Planetary Picture of the Day - Week of February 28, 2022

Planetary Picture of the Day - Week of February 28, 2022

Planetary Picture of the Day

Planetary Picture of the Day

Week of February 28, 2022

Welcome to our weekly recap of our Planetary Picture of the Day (PPOD)!
Earth, moon, Mars, the Sun, a Ganymede mosaic, and solar physics.

 

Monday, February 28, 2022

Earth

Credit: Bill Anders/Jim Weigang/Apollo 8 Crew/NASA

The Earth from the Moon
“Think of the rivers of blood spilled by all those generals and emperors so that, in glory and triumph, they could become the momentary masters of a fraction of a dot.” - Carl Sagan

 

Tuesday, March 1, 2022

Mars Rose

Credit: NASA/JPL-Caltech; Sol 3397, acquired with MAHLI and ChemCam.

Mars Sand Rose
Possibly concretions or differential erosion captured by the cameras of our Curiosity rover at Gale Crater. Scientist Nathalie Cabrol has seen similar formations in ancient cold seeps in the Andes at the sites of paleolakes. Gale crater is the gift that keeps on giving these days!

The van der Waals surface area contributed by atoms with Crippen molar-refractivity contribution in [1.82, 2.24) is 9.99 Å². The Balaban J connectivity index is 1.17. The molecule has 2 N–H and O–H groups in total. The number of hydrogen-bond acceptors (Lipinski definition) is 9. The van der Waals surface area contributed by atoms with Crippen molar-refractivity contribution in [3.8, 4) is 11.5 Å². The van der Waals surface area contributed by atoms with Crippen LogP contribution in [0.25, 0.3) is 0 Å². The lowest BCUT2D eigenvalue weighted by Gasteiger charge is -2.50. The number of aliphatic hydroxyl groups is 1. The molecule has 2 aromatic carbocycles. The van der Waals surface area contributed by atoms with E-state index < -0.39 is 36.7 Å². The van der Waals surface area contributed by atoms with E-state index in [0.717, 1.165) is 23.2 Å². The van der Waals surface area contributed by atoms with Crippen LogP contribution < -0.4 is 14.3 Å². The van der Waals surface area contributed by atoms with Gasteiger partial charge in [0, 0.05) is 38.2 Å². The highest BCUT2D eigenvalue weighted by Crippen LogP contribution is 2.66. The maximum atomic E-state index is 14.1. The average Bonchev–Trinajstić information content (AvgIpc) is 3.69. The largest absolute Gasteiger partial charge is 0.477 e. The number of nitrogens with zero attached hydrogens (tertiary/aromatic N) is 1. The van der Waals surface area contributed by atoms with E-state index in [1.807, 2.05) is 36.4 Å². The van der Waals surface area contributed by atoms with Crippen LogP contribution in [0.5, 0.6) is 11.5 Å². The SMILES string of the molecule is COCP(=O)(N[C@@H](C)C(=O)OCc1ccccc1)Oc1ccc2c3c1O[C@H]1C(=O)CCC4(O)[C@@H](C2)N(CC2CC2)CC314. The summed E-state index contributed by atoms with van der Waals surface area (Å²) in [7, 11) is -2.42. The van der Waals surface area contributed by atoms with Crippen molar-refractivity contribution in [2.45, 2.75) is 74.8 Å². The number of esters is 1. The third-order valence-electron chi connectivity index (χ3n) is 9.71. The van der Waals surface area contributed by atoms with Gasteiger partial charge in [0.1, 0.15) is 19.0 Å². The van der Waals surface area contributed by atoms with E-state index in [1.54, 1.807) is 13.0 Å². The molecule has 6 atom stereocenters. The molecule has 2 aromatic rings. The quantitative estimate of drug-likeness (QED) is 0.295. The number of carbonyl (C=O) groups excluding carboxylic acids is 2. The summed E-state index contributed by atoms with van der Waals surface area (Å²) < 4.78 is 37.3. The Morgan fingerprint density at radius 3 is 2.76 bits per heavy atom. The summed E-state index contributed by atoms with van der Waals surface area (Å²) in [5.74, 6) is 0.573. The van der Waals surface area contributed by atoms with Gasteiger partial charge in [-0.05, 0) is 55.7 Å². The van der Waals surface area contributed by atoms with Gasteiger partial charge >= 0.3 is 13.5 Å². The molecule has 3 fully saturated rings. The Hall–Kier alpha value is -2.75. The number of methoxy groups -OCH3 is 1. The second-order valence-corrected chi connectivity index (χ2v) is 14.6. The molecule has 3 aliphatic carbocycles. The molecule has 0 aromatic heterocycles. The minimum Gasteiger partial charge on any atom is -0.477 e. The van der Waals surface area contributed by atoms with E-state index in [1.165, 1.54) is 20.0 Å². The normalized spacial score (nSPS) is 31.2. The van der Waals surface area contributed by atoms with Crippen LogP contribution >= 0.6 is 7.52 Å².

Wednesday, March 2, 2022

Sun

Credit: NSO/AURA/NSF

A New Era of Solar Physics
The NSF Inouye Solar Telescope, the most power solar telescope in the world, has commenced its first science observations as of 23 February 2022. Featured here is a newly released high-resolution image of solar sunspots captured by the Inouye Solar Telescope on May 11, 2021 (not from the first science observation). The data leading to this image were acquired with the Visible Broadband Imager blue channel at a wavelength of 450 nanometers.

 

Thursday, March 3, 2022

Ganymede

Credit: NASA
Image Processing: Jason Major

Ganymede
This mosaic of Jupiter's largest moon, Ganymede, was assembled from images captured by the Galileo spacecraft on February 21, 1997. Ganymede is larger than both Mercury and Pluto and may have an underground saltwater ocean.

 

Friday, March 4, 2022

Earth and Moon

Credit: NASA/JPL/University of Arizona

The Earth and Moon as Seen from Mars
Taken from 142 million km away and captured by the HiRISE camera aboard the Mars Reconnaissance Orbiter, this image was acquired at 5:20 a.m. MST on 3 October 2007, which gives the HiRISE image a scale of 142 km/pixel and an Earth diameter of about 90 pixels and a Moon diameter of 24 pixels. The phase angle is 98 degrees, which means that less than half of the disks of the Earth and Moon have direct illumination.